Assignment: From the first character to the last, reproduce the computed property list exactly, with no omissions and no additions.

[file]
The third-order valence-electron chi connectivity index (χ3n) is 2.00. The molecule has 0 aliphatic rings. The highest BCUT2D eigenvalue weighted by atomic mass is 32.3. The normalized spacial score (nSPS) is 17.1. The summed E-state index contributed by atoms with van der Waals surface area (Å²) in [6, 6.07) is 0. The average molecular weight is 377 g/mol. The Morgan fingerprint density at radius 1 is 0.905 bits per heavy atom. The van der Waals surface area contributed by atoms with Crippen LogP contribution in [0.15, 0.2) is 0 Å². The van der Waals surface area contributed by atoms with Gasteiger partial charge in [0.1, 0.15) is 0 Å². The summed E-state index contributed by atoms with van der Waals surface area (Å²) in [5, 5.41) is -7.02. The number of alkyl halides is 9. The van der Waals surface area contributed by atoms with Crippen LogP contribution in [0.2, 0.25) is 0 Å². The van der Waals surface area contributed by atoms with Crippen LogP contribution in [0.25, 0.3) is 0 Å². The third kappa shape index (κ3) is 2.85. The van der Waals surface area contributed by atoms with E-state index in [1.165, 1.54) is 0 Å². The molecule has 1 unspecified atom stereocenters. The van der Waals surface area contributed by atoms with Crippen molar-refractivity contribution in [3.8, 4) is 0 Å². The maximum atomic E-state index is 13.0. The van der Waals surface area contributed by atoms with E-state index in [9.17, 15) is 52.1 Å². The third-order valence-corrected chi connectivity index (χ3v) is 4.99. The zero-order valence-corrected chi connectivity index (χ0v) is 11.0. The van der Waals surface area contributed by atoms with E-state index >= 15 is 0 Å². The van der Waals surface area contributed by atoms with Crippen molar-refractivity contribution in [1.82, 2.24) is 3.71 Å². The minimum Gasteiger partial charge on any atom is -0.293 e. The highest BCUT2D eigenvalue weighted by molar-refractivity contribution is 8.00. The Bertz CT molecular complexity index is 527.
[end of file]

The third-order valence-electron chi connectivity index (χ3n) is 2.00. The molecule has 0 aliphatic rings. The highest BCUT2D eigenvalue weighted by atomic mass is 32.3. The normalized spacial score (nSPS) is 17.1. The summed E-state index contributed by atoms with van der Waals surface area (Å²) in [6, 6.07) is 0. The average molecular weight is 377 g/mol. The Morgan fingerprint density at radius 1 is 0.905 bits per heavy atom. The van der Waals surface area contributed by atoms with Crippen LogP contribution in [0.15, 0.2) is 0 Å². The van der Waals surface area contributed by atoms with Gasteiger partial charge in [0.1, 0.15) is 0 Å². The summed E-state index contributed by atoms with van der Waals surface area (Å²) in [5, 5.41) is -7.02. The number of alkyl halides is 9. The van der Waals surface area contributed by atoms with Crippen LogP contribution in [0.2, 0.25) is 0 Å². The van der Waals surface area contributed by atoms with Crippen LogP contribution in [0.25, 0.3) is 0 Å². The third kappa shape index (κ3) is 2.85. The van der Waals surface area contributed by atoms with E-state index in [1.165, 1.54) is 0 Å². The molecule has 1 unspecified atom stereocenters. The van der Waals surface area contributed by atoms with Crippen molar-refractivity contribution in [3.8, 4) is 0 Å². The maximum atomic E-state index is 13.0. The van der Waals surface area contributed by atoms with E-state index in [9.17, 15) is 52.1 Å². The third-order valence-corrected chi connectivity index (χ3v) is 4.99. The zero-order valence-corrected chi connectivity index (χ0v) is 11.0. The van der Waals surface area contributed by atoms with E-state index >= 15 is 0 Å². The van der Waals surface area contributed by atoms with Crippen molar-refractivity contribution in [1.82, 2.24) is 3.71 Å². The minimum Gasteiger partial charge on any atom is -0.293 e. The highest BCUT2D eigenvalue weighted by molar-refractivity contribution is 8.00. The Bertz CT molecular complexity index is 527.